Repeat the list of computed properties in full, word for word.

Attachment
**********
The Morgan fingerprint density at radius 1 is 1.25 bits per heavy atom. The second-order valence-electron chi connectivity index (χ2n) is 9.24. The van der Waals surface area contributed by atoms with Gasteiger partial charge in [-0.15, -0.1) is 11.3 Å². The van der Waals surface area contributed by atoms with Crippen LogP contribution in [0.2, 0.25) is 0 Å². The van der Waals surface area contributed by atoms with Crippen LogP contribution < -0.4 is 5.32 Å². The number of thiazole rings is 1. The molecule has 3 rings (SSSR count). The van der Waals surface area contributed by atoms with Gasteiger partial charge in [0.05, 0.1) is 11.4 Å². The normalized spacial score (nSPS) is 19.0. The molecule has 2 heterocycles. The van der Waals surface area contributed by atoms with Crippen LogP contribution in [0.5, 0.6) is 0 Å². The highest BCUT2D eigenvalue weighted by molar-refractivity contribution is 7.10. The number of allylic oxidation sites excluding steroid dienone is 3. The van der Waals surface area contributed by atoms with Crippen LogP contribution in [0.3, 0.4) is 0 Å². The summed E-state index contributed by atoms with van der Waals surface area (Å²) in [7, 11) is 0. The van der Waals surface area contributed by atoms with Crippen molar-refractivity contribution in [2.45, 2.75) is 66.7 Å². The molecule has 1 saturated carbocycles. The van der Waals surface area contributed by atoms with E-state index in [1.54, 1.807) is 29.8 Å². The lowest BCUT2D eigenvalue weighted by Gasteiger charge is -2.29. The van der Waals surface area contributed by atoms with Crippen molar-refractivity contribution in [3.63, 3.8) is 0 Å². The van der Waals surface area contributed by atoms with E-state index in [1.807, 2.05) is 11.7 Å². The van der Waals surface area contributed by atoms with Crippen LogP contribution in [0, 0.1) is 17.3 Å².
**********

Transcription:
The Morgan fingerprint density at radius 1 is 1.25 bits per heavy atom. The second-order valence-electron chi connectivity index (χ2n) is 9.24. The van der Waals surface area contributed by atoms with Gasteiger partial charge in [-0.15, -0.1) is 11.3 Å². The van der Waals surface area contributed by atoms with Crippen LogP contribution in [0.2, 0.25) is 0 Å². The van der Waals surface area contributed by atoms with Crippen LogP contribution < -0.4 is 5.32 Å². The number of thiazole rings is 1. The molecule has 3 rings (SSSR count). The van der Waals surface area contributed by atoms with Gasteiger partial charge in [0.05, 0.1) is 11.4 Å². The normalized spacial score (nSPS) is 19.0. The molecule has 2 heterocycles. The van der Waals surface area contributed by atoms with Crippen LogP contribution in [0.5, 0.6) is 0 Å². The highest BCUT2D eigenvalue weighted by molar-refractivity contribution is 7.10. The number of allylic oxidation sites excluding steroid dienone is 3. The van der Waals surface area contributed by atoms with Crippen LogP contribution in [0.3, 0.4) is 0 Å². The summed E-state index contributed by atoms with van der Waals surface area (Å²) in [7, 11) is 0. The van der Waals surface area contributed by atoms with Crippen molar-refractivity contribution in [2.45, 2.75) is 66.7 Å². The molecule has 1 saturated carbocycles. The van der Waals surface area contributed by atoms with E-state index in [1.54, 1.807) is 29.8 Å². The lowest BCUT2D eigenvalue weighted by Gasteiger charge is -2.29. The van der Waals surface area contributed by atoms with Crippen molar-refractivity contribution in [3.63, 3.8) is 0 Å². The van der Waals surface area contributed by atoms with E-state index in [1.807, 2.05) is 11.7 Å². The van der Waals surface area contributed by atoms with Crippen LogP contribution in [0, 0.1) is 17.3 Å².